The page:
BEIJING — China’s central bank on April 13 resumed cash injections into the financial system via pledged supplementary lending and reverse repos, after a 13-day halt.
The People’s Bank of China pumped 83.9 billion yuan ($12.2 billion) through pledged supplementary lending and 110 billion yuan through reverse repos.
The operations included 70 billion yuan of 7-day reverse repo priced to yield 2.45 percent, 20 billion yuan of 14-day contracts with a yield of 2.6 percent, and 20 billion yuan of 28-day agreements with a yield of 2.75 percent.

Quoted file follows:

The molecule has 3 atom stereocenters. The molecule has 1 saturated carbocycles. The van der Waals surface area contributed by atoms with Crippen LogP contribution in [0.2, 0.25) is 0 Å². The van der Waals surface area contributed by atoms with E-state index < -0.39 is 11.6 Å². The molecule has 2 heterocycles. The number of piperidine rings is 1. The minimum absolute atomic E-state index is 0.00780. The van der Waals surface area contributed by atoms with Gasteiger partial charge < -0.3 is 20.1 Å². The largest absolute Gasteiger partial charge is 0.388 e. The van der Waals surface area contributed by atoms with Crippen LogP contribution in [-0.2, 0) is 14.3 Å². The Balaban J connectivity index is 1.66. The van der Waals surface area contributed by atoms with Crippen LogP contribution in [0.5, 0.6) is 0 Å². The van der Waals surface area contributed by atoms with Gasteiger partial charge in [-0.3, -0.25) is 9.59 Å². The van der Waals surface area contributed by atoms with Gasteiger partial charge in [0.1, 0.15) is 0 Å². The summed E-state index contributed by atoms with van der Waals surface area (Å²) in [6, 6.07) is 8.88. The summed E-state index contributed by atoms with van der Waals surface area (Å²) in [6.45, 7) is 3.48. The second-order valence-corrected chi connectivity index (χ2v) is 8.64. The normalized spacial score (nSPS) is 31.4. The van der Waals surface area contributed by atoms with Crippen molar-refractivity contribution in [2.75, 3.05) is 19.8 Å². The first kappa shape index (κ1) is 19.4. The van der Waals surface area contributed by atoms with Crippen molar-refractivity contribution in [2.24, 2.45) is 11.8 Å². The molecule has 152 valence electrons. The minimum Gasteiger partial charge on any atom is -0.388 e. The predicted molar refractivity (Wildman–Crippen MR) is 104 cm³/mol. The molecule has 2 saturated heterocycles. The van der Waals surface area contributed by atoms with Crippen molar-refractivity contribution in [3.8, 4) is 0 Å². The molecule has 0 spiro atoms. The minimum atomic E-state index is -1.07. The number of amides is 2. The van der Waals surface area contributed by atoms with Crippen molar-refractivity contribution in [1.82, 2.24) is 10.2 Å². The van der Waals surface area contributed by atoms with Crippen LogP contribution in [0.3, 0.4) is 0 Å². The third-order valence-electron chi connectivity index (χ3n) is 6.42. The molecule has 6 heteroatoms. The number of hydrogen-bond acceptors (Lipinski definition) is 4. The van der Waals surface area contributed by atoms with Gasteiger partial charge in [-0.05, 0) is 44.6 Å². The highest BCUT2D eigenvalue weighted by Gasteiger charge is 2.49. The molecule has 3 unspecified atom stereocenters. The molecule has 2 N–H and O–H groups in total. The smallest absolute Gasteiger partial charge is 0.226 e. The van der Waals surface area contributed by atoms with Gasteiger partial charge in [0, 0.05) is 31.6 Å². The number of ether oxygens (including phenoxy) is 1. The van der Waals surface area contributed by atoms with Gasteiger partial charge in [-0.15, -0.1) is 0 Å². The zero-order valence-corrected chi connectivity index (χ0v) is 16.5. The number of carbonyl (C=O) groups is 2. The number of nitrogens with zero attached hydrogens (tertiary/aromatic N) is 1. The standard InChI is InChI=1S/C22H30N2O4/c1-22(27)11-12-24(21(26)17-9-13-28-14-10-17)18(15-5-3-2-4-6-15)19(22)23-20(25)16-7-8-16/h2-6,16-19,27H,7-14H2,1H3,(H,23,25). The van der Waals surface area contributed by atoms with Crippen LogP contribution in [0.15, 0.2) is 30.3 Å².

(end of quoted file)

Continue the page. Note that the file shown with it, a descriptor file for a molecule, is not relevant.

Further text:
The restarting of such operations came after 40 billion yuan of reverse repos and 217 billion yuan from the medium-term lending facility matured on April 13, adding liquidity strain in the market.
China’s central bank is being pulled in many directions by competing objectives, but nimble use of diverse monetary tools is helping to ease tensions and meet the country’s monetary goals.
Over the past year, the bank has steered clear of interest rate cuts and avoided tinkering with reserve requirement ratios. An expanded range of tools, such as reverse repos and lending facilities, are managing liquidity and supporting growth.
China’s monetary policy in 2017 is set to be “prudent and neutral,” keeping appropriate liquidity levels and avoiding large injections.